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China: Reporter steps up to Obama and asks for trouble

What happens when Asians suddenly aren't quiet and agreeable? If China needs to earn respect as a responsible world power, when it comes to getting what they want, should its men and women ask politely, demand assertively, or join the army to go protect the country's economic and political interests around the world?

We find something of an answer in Rui Chenggang, the face of Capitalist China and CCTV anchor who created an enormous stir this week after he stepped forward to ask American president Obama a question when Korean reporters wouldn't, ostensibly what any reporter should have done, in what otherwise might have been a press conference cut too short.

Rui Chenggang at the Obama press conference in Korea

Party paper Southern Daily ran an editorial calling Rui “the greatest obstacle to China's rise” [zh] (‘well then who else is supposed to give it momentum?’, quips one reader), but then early bridge blogger Isaac Mao also mentions that:


People shouldn't mistakenly think that the West is all laughing at Rui Chenggang. He was, after all, a Yale World Fellow, and some Western organizations tend to see him as the hope for China's future.

Here's the video of the exchange between Rui and Obama:

In his own defense, Rui has written on his Sina blog that things off-camera weren't exactly as has been reported, translated here by Roland Soong at EastSouthWestNorth:

The live global broadcast of Obama's press conference was not supposed to have any questions from non-American reporters. Obama pointed only at the White House reporters who traveled with him. This is Obama's custom. But he decided at the spur of the moment to add an extra question at the very end. He emphasized that he wanted the question to come from the Korean media. But after waiting for a while, no Korean reporter raised his/her hand. This is rare for Obama, and somewhat embarrassing.

This was the fifth time that I have seen Obama. In order to bring the proceedings to a close, as well as seizing the opportunity to have emerging countries have a say, I raised my hand from the first row and I stood up. I reminded him that I am from China. He waited a little bit longer but still no Korean reporter raised a hand. So we began to talk. Afterwards a white reporter who claims to be working in Korea raised his hand and asked a question. So Obama's gesture towards Korea was finally accepted.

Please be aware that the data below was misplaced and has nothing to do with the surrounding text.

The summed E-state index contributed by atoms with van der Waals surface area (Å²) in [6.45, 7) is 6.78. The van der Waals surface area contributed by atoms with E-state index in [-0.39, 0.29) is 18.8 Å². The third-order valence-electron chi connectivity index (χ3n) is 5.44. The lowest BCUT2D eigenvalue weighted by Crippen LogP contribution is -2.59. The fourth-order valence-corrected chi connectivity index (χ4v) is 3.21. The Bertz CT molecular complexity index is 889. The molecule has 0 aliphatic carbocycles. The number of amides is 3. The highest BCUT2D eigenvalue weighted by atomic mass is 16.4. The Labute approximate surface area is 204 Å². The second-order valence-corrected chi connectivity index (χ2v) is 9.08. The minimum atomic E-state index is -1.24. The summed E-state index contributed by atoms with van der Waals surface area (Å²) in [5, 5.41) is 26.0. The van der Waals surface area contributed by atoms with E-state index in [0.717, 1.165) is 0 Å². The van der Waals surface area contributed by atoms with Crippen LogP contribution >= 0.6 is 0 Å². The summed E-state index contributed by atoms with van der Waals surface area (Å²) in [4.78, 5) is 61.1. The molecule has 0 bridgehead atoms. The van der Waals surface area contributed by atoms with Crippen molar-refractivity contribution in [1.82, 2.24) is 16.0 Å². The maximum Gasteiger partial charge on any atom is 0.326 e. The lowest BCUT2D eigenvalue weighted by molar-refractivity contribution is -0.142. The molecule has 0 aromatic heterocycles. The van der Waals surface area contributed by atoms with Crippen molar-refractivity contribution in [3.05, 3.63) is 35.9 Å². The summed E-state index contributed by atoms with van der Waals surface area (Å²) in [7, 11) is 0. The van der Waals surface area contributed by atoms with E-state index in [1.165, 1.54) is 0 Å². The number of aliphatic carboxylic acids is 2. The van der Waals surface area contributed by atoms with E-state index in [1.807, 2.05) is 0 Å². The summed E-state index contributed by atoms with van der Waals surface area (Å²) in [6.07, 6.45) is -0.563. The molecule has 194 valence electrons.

American president Obama laughing nervously

The atmosphere at the scene was quite light-hearted. People were humorous. G20 was being held in Asia for the first time, and also the first time outside the eight developed countries. It would be regrettable if the American President's press conference did not have any voice from Asia. I wanted to see the interaction with the Korean reporters too but nobody was talking. No authentic Korean reporters raised their hands. We Asian reporters may be very professional in our work, but we are somewhat shy compared to our American and European colleagues.

Actually, it is no big deal to ask an American president a question. Obama faces various kinds of challenges, even verbal attacks, on a daily basis. This is part of his job. However, he deals mostly with American media. In Asian countries (including Japan), there is a lot of room for improvement in terms of soft power, international communication and influence as compared to the developed nations. The top-level international news conferences are frequently hosted and dominated by American and European media. But things are changing now, as we in Asia (especially the Chinese media workers) are rapidly internationalizing. I have sensed this strongly while crossing the globe over the last couple of years. Our support comes from our rising national power in these times.

Note in the video how Obama initially mistakes Rui for a Korean reporter? In situations like these, asks Sina blogger Wang Luzhi, now studying in the US, who's really representing who?:


To summarize an interview with Rui Chenggang, “as he stopped, just as he was about to leave, I was the first to put my hand up. Then he said the question was for Korean media, so I put my hand down again. Then, the whole floor was silent, with awkwardness growing by the second. Then, Obama and I caught glances; he seemed to be saying, didn't you just have your hand up? This all went by quickly, but I don't think Obama has ever encountered a situation like that before. Then he just kept looking at me.”


So what went wrong?


Most of the reporters there were American. If you follow American news when the president's overseas, almost all you ever see are American journalists and the president, which means I guess even they have some content that needs to be harmonized. When Rui Chenggang says he represents Asia, it's against this sort of a backdrop. I get represented by Asia all the time here at school, because Americans can't tell the difference between Chinese, Japanese or Korean people; when we have course discussions, they say their part, then the representatives from Asia share their views. In any respect, judging from the video above, he was merely relying on his reporter's intuition in gathering news, but also helping to break the silence in the room, nothing discourteous about it. As for representing Asia, that's just in response to how Obama phrased the question.